Mandate Mitt

This has been the question that has haunted Romney since he began his half-decade campaign for the Presidency:  Why don’t conservatives trust him?  Why don’t they support him with wild-eyed abandon? One of the fundamental problems is Romney-care, but more than this alone, there is a general sense among conservatives that Mitt Romney isn’t one of us.  He doesn’t view the world or the role of government in the same way as conservatives do, and inasmuch as this may be true, he won’t be willing to reverse any of the socialist programs with which we’ve been saddled.  More, it is his indefinite pronouncements on the direction of our country that give conservatives reason to worry: He tells us we’re heading in the “wrong direction,” but without ever telling us what is concretely the “right direction,”  except in similarly vague terms.  Conservatives have heard all of this before, and we’re not enamored with where it has landed us.  Let us consider the issue of Romney-care, and what it may tell us about what drives Romney’s thinking.

Romney-care is the Massachusetts health-care program that was begun under his leadership.  He stands by that program, arguing that states may do such things as impose mandates on their citizens, but the federal government may not, and that this nuanced difference is his escape clause.  Of course, the first printing of his book told readers it was a program with national potential, but that line has been removed from subsequent printings.  Let us first assume he is correct (though he isn’t,)  and that the concept of federalism lets him off the hook, and that on such a basis, it was permissible for the state of Massachusetts to do a thing the Federal government may not.  That a thing may be done still doesn’t mean that it should be done.  What the Massachusetts health-care program’s mandate and his willingness to enact it tells us about Mitt Romney is that at some fundamental level, he doesn’t believe individuals should have sovereignty over their choices, their lives, and their bodies, even as at the same time, he held the view that women should be able to abort their children as a matter of free choice.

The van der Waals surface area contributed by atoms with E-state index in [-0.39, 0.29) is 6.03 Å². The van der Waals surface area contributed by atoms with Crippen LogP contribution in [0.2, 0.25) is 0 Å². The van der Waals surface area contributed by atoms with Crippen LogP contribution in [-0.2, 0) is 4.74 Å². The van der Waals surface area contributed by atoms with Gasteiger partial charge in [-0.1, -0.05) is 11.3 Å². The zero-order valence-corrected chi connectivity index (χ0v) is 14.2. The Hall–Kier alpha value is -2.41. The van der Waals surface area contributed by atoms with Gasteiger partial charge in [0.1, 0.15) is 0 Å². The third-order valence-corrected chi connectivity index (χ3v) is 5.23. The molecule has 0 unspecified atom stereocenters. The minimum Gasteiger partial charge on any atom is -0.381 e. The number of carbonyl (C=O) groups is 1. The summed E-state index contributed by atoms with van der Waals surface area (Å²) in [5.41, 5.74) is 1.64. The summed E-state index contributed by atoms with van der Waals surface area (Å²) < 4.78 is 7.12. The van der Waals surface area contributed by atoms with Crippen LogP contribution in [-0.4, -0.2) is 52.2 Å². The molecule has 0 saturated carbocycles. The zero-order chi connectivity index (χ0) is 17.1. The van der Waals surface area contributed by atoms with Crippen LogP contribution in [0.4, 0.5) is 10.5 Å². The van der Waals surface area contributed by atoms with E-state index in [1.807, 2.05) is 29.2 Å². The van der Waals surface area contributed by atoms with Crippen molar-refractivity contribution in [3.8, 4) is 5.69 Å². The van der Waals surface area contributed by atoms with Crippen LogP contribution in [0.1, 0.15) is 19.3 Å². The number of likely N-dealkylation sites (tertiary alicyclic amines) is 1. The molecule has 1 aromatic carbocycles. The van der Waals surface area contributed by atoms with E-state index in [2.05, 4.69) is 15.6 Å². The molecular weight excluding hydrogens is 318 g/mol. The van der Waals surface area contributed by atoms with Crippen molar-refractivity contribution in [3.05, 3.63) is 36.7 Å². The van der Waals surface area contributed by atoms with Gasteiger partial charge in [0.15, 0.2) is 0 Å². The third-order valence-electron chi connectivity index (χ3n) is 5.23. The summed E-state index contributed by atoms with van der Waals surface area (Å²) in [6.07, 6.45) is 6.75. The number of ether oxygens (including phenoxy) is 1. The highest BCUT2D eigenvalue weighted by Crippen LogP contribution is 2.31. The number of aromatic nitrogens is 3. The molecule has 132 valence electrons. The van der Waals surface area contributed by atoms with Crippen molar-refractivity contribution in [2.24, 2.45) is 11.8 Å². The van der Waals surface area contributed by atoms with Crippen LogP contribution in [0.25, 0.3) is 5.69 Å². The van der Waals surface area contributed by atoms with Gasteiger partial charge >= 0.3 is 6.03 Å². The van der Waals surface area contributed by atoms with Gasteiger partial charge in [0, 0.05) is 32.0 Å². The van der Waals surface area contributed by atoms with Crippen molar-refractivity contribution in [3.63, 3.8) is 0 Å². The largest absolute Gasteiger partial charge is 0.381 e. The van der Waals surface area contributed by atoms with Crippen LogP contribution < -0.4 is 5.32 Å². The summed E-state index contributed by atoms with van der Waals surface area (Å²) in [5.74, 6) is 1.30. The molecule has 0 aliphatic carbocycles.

If you consider this contradiction, it is astonishing at first blush, and you  might wonder how he reconciled the two views.  The simple answer could be that he didn’t, but instead treated them as different matters in different contexts, however this is only possible if he has no principles whatever.  The other answer for this contradiction is that you and I are evaluating this through our lenses, but not through his.  What could make the difference in this question is that while you and I consider it under the microscope of individual liberties and rights, Mitt Romney scrutinized it under a very different lens with entirely different filters:  He viewed it as a question of what was in the best interests of the state.  Only under that sort of lens can this contradiction be erased.  From the point of view of the statist, the government has a vested interest in controlling health-care costs irrespective of individual wishes, desires or needs; likewise in the interest of the state, tamping down reproduction by any means is a good method to restrain all costs across the board.

Once you have been equipped with this alternate lens, Romney’s apparent contradiction on the matter is eliminated, but in its place is something remarkably worse: An abiding consistency to serve the interest of the state over individual rights.  In Mitt Romney’s view, the rights of individuals are fine unless and until they come into conflict with the state, at which time he defers to the governmental interest.  This is the precise problem with Romney’s Massachusetts health-care reforms, in precisely the same way as it is the problem with Obama’s.